Equally important is whether vestiges of the current free agency/academy system will remain in place and, if so, how the regulation of this system will be centralized more strongly than in the past. Official MLB rules on recruiting and training Latin children and young men are virtually non-existent apart from the much-violated 17-year old rule, demonstrating that teams and the Commissioner's Office have intentionally avoided centralized control of the Latin recruiting system for reasons that cannot be justified. No vestiges of a decentralized, unregulated system of recruiting Latin children and young men should remain whatever the structure, substance, and scope of the worldwide draft.
One of the most unacceptable features of the existing free agency/academy system of recruiting Latin talent is the lack of rules regulating the system and protecting children and young men from exploitation. MLB rules on the amateur draft and playing standards for minor league facilities provide protection for baseball prospects from North America and Puerto Rico, but MLB has created no similar web of rule-based protection for Latin children and young men. The construction of a worldwide draft must be guided by the principle of harmonization-all prospects should be accorded equal protection under a basic set of rules. The starting point for such harmonization, of course, is the existing protections accorded to players subject to the amateur draft.
The harmonization principle must also apply to standards established to regulate the quality of minor league playing facilities. The Dominican and Venezuelan Summer Leagues-a key part of the MLB minor league system-should be subject to the same quality standards for playing facilities as minor leagues located in North America. There is no justification for allowing MLB teams to expose Latin minor leaguers playing in the Dominican Republic or Venezuela to playing conditions not on par with what MLB rules require in North America.
Although harmonization should prevail in most contexts, we acknowledge that, in certain areas, special rules may need crafting to deal with the situation in Latin American countries. Most obviously is the need to have rules under which drafted players (and any players signed under free agency principles) in Latin America are provided with Spanish translations of all documents relating to their contractual relationship with a team. Prior to the summer of 2001, MLB teams and the Commissioner's Office did not think it necessary to provide contractual documents to Latin children and their parents in a language they could understand. Such behavior must be terminated through the adoption of rules that recognize the unique needs of these baseball prospects and their families.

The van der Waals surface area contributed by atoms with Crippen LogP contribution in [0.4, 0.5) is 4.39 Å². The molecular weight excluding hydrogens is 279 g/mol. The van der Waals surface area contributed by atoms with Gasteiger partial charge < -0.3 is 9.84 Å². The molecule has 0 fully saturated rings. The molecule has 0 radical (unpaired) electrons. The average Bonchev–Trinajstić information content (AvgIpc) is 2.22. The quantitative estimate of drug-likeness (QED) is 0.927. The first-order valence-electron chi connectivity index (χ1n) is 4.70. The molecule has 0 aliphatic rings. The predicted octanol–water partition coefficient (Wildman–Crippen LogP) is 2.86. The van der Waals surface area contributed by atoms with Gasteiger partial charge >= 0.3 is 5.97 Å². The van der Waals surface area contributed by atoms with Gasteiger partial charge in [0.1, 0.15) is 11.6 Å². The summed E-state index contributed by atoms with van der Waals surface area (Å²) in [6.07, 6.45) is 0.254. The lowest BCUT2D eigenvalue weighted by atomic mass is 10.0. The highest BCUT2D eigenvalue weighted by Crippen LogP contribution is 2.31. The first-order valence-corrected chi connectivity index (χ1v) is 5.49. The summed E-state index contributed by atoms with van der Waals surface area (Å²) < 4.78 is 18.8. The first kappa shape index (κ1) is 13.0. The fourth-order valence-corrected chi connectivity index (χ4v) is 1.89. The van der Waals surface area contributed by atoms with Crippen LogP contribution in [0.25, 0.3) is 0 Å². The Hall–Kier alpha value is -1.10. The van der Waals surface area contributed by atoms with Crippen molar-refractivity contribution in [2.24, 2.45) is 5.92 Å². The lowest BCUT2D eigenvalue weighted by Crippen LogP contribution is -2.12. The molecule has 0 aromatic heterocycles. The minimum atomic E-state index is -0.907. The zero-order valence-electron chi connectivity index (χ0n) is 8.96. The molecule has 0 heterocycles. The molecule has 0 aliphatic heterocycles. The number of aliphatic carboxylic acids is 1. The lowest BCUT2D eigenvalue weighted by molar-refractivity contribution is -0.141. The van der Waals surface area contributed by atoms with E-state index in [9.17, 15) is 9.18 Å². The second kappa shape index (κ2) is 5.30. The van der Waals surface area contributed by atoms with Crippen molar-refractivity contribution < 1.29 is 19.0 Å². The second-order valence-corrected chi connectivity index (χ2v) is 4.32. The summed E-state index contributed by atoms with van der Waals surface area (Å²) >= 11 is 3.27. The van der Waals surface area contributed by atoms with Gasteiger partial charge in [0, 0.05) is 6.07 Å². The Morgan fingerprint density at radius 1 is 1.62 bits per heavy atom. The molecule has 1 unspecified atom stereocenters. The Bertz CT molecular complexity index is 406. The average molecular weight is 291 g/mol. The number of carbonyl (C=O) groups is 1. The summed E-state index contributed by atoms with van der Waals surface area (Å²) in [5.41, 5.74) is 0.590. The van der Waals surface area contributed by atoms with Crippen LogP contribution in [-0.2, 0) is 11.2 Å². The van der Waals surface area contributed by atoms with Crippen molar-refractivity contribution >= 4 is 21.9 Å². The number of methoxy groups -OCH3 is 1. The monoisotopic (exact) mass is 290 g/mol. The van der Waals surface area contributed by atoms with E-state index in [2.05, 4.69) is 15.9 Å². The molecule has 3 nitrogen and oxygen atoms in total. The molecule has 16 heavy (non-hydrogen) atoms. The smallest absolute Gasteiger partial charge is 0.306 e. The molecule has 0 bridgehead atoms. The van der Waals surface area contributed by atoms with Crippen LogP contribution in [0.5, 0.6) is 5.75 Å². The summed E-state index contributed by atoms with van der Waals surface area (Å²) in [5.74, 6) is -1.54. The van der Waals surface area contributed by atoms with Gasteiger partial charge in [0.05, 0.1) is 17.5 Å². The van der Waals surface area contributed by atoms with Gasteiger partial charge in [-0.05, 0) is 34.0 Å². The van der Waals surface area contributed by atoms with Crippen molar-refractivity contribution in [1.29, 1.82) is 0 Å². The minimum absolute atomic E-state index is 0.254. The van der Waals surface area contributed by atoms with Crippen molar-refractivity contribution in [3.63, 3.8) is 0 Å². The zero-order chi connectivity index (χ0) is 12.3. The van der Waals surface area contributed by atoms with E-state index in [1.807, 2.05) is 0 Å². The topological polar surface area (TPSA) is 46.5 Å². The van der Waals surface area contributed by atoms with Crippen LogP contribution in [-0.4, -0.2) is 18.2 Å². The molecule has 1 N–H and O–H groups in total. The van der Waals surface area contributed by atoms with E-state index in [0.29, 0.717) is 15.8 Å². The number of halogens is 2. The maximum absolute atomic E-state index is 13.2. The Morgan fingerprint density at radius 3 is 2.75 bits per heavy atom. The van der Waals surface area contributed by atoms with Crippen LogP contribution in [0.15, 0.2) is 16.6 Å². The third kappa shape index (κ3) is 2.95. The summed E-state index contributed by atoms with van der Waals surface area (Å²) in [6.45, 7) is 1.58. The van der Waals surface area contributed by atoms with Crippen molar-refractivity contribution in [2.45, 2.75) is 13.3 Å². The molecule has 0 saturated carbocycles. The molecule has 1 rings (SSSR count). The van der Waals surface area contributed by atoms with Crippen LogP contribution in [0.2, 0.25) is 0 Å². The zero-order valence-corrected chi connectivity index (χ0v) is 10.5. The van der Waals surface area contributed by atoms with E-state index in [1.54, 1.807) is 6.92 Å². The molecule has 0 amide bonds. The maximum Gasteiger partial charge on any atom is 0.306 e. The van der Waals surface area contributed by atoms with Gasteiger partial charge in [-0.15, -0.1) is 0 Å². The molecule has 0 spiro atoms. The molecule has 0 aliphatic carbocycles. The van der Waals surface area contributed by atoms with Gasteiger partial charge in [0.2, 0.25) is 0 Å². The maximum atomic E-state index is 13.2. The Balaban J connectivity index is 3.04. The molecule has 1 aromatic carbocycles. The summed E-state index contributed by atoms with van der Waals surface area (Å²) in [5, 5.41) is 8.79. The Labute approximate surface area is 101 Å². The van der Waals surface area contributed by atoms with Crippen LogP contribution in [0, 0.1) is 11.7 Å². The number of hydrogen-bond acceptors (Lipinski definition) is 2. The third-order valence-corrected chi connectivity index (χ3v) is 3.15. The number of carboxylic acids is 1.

Another context in which the specialization principle might be required involves the regulation of scouts and buscones in Latin American countries. The establishment of a worldwide draft will have an impact on the way scouts and buscones operate in Latin America, but the historical behavior of these elements of the free agency/academy system suggests that special rules may need to be developed to prevent the continuation of abuses.
The last guiding principle should be implementation-the determined application and enforcement of the rules regulating the recruitment and training of foreign baseball players. Crafting a worldwide draft and its attendant rules is only the beginning. Unless the rules are effectively implemented by MLB teams and the Commissioner's Office, they lose their protective force and value. The history of the massive violation of the 17-year old rule by MLB teams and the weak enforcement of this rule by the Commissioner's Office serve as warnings for the failure to think through carefully the implementation of the rule-regime establishing a worldwide draft.
Adhering to the principles of centralization and harmonization will aid implementation by creating centralized enforcement authority and a harmonized set of rules applicable to all players subject to the draft and/or contractual relations with MLB teams. The history of the 17-year old rule suggests, however, that, even where centralized enforcement of a rule is contemplated, implementation requires the willingness to compel obedience with important rules. This willingness has not been apparent in the past behavior of either teams or the Commissioner's Office.
The MLBPA could play a significant role in making sure the principle of implementation is robust. In the past, the MLBPA's position on Latin minor league recruits is that such recruits, and their treatment by MLB teams, did not fall within its jurisdiction as the bargaining representative for major league players. This position, whether or not technically correct, deprived Latin children and young men of the political influence of a labor union representing the interests of professional baseball players. The MLBPA's active pursuit of a worldwide draft, including its interesting proposals to eliminate the baseball academies in favor of a centralized training system, indicates that the MLBPA will now play a more active role in monitoring the implementation of MLB rules in Latin America. We applaud and encourage this development.
In addition to MLBPA oversight, the committee constructing the worldwide draft proposal and its attendant rules should seriously consider involving non-governmental organizations in monitoring the implementation of the new system by teams and the Commissioner's Office. Neutral, independent third-party monitoring of the implementation of the rules would bring credibility and transparency to the new strategy for recruiting Latin prospects that the current free agency/academy system sorely lacks.
The teams, Commissioner's Office, and the MLBPA have a historic opportunity with the proposed worldwide draft to establish a system of recruiting and training Latin baseball prospects that recognizes, respects, and protects the rights and interests of Latin children and young men who dream of playing in The Show.